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Enantiomeric conservation of the male-produced sex pheromone facilitates monitoring of threatened European hermit beetles (Osmoderma spp.)

  • Glenn Svensson
  • Andrzej Oleksa
  • Robert Gawronski
  • Jean-Marc Lassance
  • Mattias C. Larsson
Publiceringsår: 2009
Språk: Engelska
Sidor: 276-282
Publikation/Tidskrift/Serie: Entomologia Experimentalis et Applicata
Volym: 133
Nummer: 3
Dokumenttyp: Artikel i tidskrift
Förlag: Kluwer


Hermit beetles of the genus Osmoderma (Coleoptera: Scarabaeidae: Cetoniinae) are known for their fruity odour, which is released in large amounts by males. Two species of the genus occur in Europe, the eastern Osmoderma barnabita (Motschulsky) and the western Osmoderma eremita (Scopoli). Previous studies on Swedish populations of O. eremita showed that the compound responsible for the characteristic scent, gamma-decalactone, functions as a sex pheromone for the attraction of conspecific females. Male O. eremita only release the (R)-enantiomer of the lactone, and both sexes are anosmic to the opposite enantiomer. As the distribution areas of the two hermit beetle species partly overlap, it may be expected that they use different enantiomeric compositions of gamma-decalactone as pheromones to promote species discrimination. This paper reports on the identification of the sex pheromone of O. barnabita. Surprisingly, males from a Polish population produce only the (R)-enantiomer of gamma-decalactone, and conspecific females show equal attraction to the (R)-enantiomer and a racemic mixture of the compound, indicating that O. barnabita is anosmic to the (S)-enantiomer, similarly to what was observed for O. eremita. A mtDNA sequence analysis of the cytochrome oxidase subunit I gene of Polish and Swedish beetles confirmed their taxonomical status as O. barnabita and O. eremita, respectively, with an average sequence divergence of 10.5% between beetles from the two studied areas. Although genetic data suggest that these species diverged several million years ago, they still rely on the same enantiomer of gamma-decalactone for mate finding. Thus, the male-produced pheromone in Osmoderma spp. may be regarded as a territorial signal being exploited by females, rather than a cue for determining species identity. Our data show that the same compound can be used to facilitate monitoring of both beetle species, which are considered indicator species of the species-rich fauna of saproxylic insects in Europe.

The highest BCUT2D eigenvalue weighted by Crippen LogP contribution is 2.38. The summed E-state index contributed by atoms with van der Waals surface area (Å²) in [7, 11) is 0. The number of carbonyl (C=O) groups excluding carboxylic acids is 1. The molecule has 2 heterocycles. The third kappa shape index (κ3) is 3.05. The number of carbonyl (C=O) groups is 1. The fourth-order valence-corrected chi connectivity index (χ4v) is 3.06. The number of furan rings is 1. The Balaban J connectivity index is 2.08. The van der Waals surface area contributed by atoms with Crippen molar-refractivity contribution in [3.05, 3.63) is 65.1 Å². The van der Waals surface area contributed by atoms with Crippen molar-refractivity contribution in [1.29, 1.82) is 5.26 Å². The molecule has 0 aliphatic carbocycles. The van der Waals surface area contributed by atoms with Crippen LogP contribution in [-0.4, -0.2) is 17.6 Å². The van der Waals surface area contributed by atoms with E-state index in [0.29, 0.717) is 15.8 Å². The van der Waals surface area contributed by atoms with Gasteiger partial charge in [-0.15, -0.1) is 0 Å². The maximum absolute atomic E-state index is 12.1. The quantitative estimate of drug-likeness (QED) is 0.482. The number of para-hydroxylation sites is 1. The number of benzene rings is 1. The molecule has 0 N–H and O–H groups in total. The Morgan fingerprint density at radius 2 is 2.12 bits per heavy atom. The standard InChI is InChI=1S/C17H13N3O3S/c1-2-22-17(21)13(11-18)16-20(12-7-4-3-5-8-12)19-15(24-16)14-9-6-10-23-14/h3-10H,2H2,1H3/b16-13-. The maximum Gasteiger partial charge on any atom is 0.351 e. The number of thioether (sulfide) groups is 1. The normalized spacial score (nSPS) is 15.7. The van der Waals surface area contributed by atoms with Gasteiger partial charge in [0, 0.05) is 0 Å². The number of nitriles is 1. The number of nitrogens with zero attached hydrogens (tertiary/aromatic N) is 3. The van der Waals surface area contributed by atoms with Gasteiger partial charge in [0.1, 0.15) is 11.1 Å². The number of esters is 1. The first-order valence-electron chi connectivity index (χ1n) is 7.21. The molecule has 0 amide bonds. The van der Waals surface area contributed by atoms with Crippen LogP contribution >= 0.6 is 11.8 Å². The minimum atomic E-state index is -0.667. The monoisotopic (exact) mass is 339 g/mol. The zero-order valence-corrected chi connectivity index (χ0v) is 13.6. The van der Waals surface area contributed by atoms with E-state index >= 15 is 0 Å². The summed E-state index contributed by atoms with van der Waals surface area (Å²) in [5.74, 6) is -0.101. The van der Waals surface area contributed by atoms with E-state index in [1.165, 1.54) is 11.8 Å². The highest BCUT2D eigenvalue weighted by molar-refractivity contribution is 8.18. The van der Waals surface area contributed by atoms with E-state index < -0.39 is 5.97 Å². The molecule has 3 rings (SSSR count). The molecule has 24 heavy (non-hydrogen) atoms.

• Zoology
  • Biological Sciences
  • Scarabaeidae
  • Coleoptera
  • gamma-decalactone
  • mtDNA analysis
  • chiral GC
  • field trapping


  • The PheroBio project (Pheromone monitoring of Biodiversity)
  • Pheromone Group
  • ISSN: 1570-7458

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